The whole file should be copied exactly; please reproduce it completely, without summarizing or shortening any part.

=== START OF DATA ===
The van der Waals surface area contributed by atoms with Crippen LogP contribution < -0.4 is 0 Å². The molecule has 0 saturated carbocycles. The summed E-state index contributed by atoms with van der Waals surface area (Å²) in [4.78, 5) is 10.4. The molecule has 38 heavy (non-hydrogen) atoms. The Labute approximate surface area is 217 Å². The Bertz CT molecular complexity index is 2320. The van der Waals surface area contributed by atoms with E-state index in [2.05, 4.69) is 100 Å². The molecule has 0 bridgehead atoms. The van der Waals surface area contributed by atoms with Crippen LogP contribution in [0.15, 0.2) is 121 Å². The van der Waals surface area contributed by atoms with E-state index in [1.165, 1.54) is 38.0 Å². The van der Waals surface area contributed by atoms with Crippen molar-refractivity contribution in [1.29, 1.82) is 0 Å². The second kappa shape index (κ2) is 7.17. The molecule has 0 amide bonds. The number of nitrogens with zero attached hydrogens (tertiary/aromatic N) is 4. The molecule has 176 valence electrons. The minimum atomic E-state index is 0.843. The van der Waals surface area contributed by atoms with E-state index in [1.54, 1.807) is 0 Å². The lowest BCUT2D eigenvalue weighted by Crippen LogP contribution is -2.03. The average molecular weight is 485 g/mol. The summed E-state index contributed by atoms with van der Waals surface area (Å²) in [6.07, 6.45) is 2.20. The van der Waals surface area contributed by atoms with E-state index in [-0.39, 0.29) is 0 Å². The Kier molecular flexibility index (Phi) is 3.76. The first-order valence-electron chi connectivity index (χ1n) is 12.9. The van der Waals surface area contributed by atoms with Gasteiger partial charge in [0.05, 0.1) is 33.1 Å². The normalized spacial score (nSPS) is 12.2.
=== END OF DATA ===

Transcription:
The van der Waals surface area contributed by atoms with Crippen LogP contribution < -0.4 is 0 Å². The molecule has 0 saturated carbocycles. The summed E-state index contributed by atoms with van der Waals surface area (Å²) in [4.78, 5) is 10.4. The molecule has 38 heavy (non-hydrogen) atoms. The Labute approximate surface area is 217 Å². The Bertz CT molecular complexity index is 2320. The van der Waals surface area contributed by atoms with E-state index in [2.05, 4.69) is 100 Å². The molecule has 0 bridgehead atoms. The van der Waals surface area contributed by atoms with Crippen LogP contribution in [0.15, 0.2) is 121 Å². The van der Waals surface area contributed by atoms with E-state index in [1.165, 1.54) is 38.0 Å². The van der Waals surface area contributed by atoms with Crippen molar-refractivity contribution in [1.29, 1.82) is 0 Å². The second kappa shape index (κ2) is 7.17. The molecule has 0 amide bonds. The number of nitrogens with zero attached hydrogens (tertiary/aromatic N) is 4. The molecule has 176 valence electrons. The minimum atomic E-state index is 0.843. The van der Waals surface area contributed by atoms with E-state index in [1.54, 1.807) is 0 Å². The lowest BCUT2D eigenvalue weighted by Crippen LogP contribution is -2.03. The average molecular weight is 485 g/mol. The summed E-state index contributed by atoms with van der Waals surface area (Å²) in [6.07, 6.45) is 2.20. The van der Waals surface area contributed by atoms with E-state index in [-0.39, 0.29) is 0 Å². The Kier molecular flexibility index (Phi) is 3.76. The first-order valence-electron chi connectivity index (χ1n) is 12.9. The van der Waals surface area contributed by atoms with Gasteiger partial charge in [0.05, 0.1) is 33.1 Å². The normalized spacial score (nSPS) is 12.2.